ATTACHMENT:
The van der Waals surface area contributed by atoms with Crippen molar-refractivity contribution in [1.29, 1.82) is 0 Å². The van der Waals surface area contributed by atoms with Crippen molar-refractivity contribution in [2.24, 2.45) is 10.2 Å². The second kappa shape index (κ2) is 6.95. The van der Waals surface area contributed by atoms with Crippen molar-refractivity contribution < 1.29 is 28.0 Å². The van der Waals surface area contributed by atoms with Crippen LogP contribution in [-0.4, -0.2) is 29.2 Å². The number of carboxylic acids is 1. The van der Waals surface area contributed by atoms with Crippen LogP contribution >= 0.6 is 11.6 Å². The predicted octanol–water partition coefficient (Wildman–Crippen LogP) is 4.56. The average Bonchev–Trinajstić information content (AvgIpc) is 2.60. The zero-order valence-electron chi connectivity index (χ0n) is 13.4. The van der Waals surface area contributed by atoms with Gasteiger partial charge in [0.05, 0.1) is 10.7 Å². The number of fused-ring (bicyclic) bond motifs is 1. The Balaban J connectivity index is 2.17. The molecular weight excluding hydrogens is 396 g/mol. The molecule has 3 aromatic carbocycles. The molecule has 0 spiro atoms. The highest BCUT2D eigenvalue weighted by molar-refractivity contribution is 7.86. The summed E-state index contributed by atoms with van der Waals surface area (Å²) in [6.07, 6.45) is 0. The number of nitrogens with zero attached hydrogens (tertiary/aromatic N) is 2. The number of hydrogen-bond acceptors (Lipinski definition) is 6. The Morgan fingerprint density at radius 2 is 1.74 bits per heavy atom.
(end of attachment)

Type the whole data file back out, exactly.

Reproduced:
The van der Waals surface area contributed by atoms with Crippen molar-refractivity contribution in [1.29, 1.82) is 0 Å². The van der Waals surface area contributed by atoms with Crippen molar-refractivity contribution in [2.24, 2.45) is 10.2 Å². The second kappa shape index (κ2) is 6.95. The van der Waals surface area contributed by atoms with Crippen molar-refractivity contribution < 1.29 is 28.0 Å². The van der Waals surface area contributed by atoms with Crippen LogP contribution in [-0.4, -0.2) is 29.2 Å². The number of carboxylic acids is 1. The van der Waals surface area contributed by atoms with Crippen LogP contribution >= 0.6 is 11.6 Å². The predicted octanol–water partition coefficient (Wildman–Crippen LogP) is 4.56. The average Bonchev–Trinajstić information content (AvgIpc) is 2.60. The zero-order valence-electron chi connectivity index (χ0n) is 13.4. The van der Waals surface area contributed by atoms with Gasteiger partial charge in [0.05, 0.1) is 10.7 Å². The number of fused-ring (bicyclic) bond motifs is 1. The Balaban J connectivity index is 2.17. The molecular weight excluding hydrogens is 396 g/mol. The molecule has 3 aromatic carbocycles. The molecule has 0 spiro atoms. The highest BCUT2D eigenvalue weighted by molar-refractivity contribution is 7.86. The summed E-state index contributed by atoms with van der Waals surface area (Å²) in [6.07, 6.45) is 0. The number of nitrogens with zero attached hydrogens (tertiary/aromatic N) is 2. The number of hydrogen-bond acceptors (Lipinski definition) is 6. The Morgan fingerprint density at radius 2 is 1.74 bits per heavy atom.